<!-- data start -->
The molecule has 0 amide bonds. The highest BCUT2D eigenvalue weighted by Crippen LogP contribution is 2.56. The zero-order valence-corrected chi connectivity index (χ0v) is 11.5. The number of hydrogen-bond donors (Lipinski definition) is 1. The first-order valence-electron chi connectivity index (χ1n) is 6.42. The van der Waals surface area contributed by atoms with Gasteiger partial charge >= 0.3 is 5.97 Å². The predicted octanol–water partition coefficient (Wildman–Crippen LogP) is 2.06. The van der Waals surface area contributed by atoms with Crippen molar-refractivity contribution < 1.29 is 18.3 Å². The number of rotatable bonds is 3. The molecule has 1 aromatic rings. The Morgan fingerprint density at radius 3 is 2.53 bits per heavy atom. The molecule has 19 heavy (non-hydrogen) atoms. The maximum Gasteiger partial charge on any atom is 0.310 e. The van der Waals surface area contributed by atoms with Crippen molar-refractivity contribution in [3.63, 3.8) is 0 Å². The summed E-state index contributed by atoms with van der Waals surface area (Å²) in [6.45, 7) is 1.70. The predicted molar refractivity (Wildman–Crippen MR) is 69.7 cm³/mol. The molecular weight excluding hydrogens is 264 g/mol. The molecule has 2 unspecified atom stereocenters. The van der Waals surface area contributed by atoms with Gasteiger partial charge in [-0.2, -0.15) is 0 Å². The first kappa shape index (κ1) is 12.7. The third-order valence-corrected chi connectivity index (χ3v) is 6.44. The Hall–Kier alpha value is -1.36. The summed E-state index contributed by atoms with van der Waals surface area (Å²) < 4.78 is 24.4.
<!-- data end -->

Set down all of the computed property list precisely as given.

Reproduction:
The molecule has 0 amide bonds. The highest BCUT2D eigenvalue weighted by Crippen LogP contribution is 2.56. The zero-order valence-corrected chi connectivity index (χ0v) is 11.5. The number of hydrogen-bond donors (Lipinski definition) is 1. The first-order valence-electron chi connectivity index (χ1n) is 6.42. The van der Waals surface area contributed by atoms with Gasteiger partial charge >= 0.3 is 5.97 Å². The predicted octanol–water partition coefficient (Wildman–Crippen LogP) is 2.06. The van der Waals surface area contributed by atoms with Crippen molar-refractivity contribution < 1.29 is 18.3 Å². The number of rotatable bonds is 3. The molecule has 1 aromatic rings. The Morgan fingerprint density at radius 3 is 2.53 bits per heavy atom. The molecule has 19 heavy (non-hydrogen) atoms. The maximum Gasteiger partial charge on any atom is 0.310 e. The van der Waals surface area contributed by atoms with Crippen molar-refractivity contribution in [3.63, 3.8) is 0 Å². The summed E-state index contributed by atoms with van der Waals surface area (Å²) in [6.45, 7) is 1.70. The predicted molar refractivity (Wildman–Crippen MR) is 69.7 cm³/mol. The molecular weight excluding hydrogens is 264 g/mol. The molecule has 2 unspecified atom stereocenters. The van der Waals surface area contributed by atoms with Gasteiger partial charge in [-0.2, -0.15) is 0 Å². The first kappa shape index (κ1) is 12.7. The third-order valence-corrected chi connectivity index (χ3v) is 6.44. The Hall–Kier alpha value is -1.36. The summed E-state index contributed by atoms with van der Waals surface area (Å²) < 4.78 is 24.4.